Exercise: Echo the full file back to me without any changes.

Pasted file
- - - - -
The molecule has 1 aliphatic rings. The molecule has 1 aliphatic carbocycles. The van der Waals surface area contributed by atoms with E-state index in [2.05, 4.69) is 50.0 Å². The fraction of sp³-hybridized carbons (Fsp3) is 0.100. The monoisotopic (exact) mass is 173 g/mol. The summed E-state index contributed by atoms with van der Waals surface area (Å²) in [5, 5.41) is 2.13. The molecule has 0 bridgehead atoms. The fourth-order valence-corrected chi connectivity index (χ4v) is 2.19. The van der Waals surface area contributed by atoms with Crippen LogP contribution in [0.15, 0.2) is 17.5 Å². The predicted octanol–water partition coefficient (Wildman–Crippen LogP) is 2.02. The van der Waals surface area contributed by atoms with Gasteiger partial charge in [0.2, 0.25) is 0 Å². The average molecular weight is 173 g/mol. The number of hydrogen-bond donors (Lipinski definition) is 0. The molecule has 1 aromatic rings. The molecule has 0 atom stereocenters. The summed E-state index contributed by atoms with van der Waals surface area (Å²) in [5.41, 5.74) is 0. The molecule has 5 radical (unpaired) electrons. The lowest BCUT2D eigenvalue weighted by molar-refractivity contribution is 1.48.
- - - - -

The molecule has 1 aliphatic rings. The molecule has 1 aliphatic carbocycles. The van der Waals surface area contributed by atoms with E-state index in [2.05, 4.69) is 50.0 Å². The fraction of sp³-hybridized carbons (Fsp3) is 0.100. The monoisotopic (exact) mass is 173 g/mol. The summed E-state index contributed by atoms with van der Waals surface area (Å²) in [5, 5.41) is 2.13. The molecule has 0 bridgehead atoms. The fourth-order valence-corrected chi connectivity index (χ4v) is 2.19. The van der Waals surface area contributed by atoms with Crippen LogP contribution in [0.15, 0.2) is 17.5 Å². The predicted octanol–water partition coefficient (Wildman–Crippen LogP) is 2.02. The van der Waals surface area contributed by atoms with Gasteiger partial charge in [0.2, 0.25) is 0 Å². The average molecular weight is 173 g/mol. The number of hydrogen-bond donors (Lipinski definition) is 0. The molecule has 1 aromatic rings. The molecule has 0 atom stereocenters. The summed E-state index contributed by atoms with van der Waals surface area (Å²) in [5.41, 5.74) is 0. The molecule has 5 radical (unpaired) electrons. The lowest BCUT2D eigenvalue weighted by molar-refractivity contribution is 1.48.